Life After ‘17 to Life’
The New York Times
By Joseph Rodriguez and Nell Bernstein
In California, known for decades as one of the nation’s most avid jailers, the trajectory of law and order is shifting. Through litigation, legislation and a series of ballot initiatives, the state’s prison population has dropped 25 percent over the past decade.
The photographer Joseph Rodriguez has been documenting crime and punishment in California for years and recently focused his gaze on the migration home, in Stockton — a barren outpost in California’s Central Valley.
Gretchen Newby, executive director of the Stockton-based nonprofit Friends Outside, which provides support to prisoners and their families, said the city was experiencing a “cluster effect”: Large-scale arrests two or three decades ago have combined with newly relaxed parole requirements, leading to the release of long-term prisoners back to the city. Those who have family tend to find their way. But long stretches behind bars leave many without support. “It’s common to come out with untreated illness, chronic conditions due to age and neglect,” Ms. Newby said. “How are they going to live?” Friends Outside case managers work to answer this question, lining up job interviews and transitional housing.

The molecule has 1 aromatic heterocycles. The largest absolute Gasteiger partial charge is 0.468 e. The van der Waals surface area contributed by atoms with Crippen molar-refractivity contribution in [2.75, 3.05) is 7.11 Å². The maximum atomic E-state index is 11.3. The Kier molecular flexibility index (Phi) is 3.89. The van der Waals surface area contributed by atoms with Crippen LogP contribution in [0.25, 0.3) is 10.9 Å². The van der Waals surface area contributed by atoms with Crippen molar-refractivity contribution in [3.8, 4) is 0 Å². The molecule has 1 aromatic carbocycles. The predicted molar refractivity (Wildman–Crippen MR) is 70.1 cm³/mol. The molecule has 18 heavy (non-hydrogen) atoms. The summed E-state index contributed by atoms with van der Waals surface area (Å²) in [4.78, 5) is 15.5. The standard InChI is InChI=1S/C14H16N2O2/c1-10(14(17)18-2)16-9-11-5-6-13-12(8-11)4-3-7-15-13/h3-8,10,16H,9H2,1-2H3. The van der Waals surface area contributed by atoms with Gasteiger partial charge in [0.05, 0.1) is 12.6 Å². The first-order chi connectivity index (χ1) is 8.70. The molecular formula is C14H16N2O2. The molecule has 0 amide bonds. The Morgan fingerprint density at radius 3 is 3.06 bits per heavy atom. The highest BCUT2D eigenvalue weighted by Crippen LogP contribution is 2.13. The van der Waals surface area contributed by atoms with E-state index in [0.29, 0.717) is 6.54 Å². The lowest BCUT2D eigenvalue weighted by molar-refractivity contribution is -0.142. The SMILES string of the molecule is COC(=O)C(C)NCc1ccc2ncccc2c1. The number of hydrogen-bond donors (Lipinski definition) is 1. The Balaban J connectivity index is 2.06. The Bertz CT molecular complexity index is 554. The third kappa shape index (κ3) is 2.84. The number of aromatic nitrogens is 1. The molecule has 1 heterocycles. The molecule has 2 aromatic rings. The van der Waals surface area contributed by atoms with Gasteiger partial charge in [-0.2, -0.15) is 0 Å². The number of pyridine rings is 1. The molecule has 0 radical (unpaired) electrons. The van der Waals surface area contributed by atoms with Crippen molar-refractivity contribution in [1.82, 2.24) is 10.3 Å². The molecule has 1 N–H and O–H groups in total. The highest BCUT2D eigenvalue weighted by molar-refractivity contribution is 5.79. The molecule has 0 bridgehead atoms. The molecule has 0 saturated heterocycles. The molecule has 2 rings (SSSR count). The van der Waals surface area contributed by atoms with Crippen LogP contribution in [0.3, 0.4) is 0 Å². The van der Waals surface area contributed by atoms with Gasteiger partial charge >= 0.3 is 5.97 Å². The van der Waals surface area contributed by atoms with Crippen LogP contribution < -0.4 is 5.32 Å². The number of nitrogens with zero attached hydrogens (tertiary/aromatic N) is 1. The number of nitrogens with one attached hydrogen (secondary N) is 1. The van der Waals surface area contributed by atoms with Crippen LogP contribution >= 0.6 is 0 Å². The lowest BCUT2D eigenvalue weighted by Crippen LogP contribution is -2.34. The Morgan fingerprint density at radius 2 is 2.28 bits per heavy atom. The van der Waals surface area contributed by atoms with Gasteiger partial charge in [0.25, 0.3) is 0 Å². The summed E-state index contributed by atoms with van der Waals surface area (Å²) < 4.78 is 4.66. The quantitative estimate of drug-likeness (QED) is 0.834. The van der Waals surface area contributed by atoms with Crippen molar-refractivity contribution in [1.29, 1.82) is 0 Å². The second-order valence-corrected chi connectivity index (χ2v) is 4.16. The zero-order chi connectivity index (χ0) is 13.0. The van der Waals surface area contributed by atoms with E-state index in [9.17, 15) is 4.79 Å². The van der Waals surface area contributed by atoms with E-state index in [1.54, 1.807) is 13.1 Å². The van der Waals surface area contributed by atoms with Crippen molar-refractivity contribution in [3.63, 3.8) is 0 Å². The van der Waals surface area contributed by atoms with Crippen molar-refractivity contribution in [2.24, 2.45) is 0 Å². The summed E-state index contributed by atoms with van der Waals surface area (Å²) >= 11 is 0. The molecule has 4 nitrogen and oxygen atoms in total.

The roughly 600,000 men and women who leave incarceration nationwide each year are the long tail of the nation’s prison boom. Finding housing tops the list of challenges they face, followed by getting and keeping a job. These practical barriers are compounded by internal obstacles. Researchers report high rates of post-traumatic stress disorder, as well as histories of abuse and neglect among prisoners. These early wounds are compounded by the violence, humiliation and bone-deep isolation of the prison experience.
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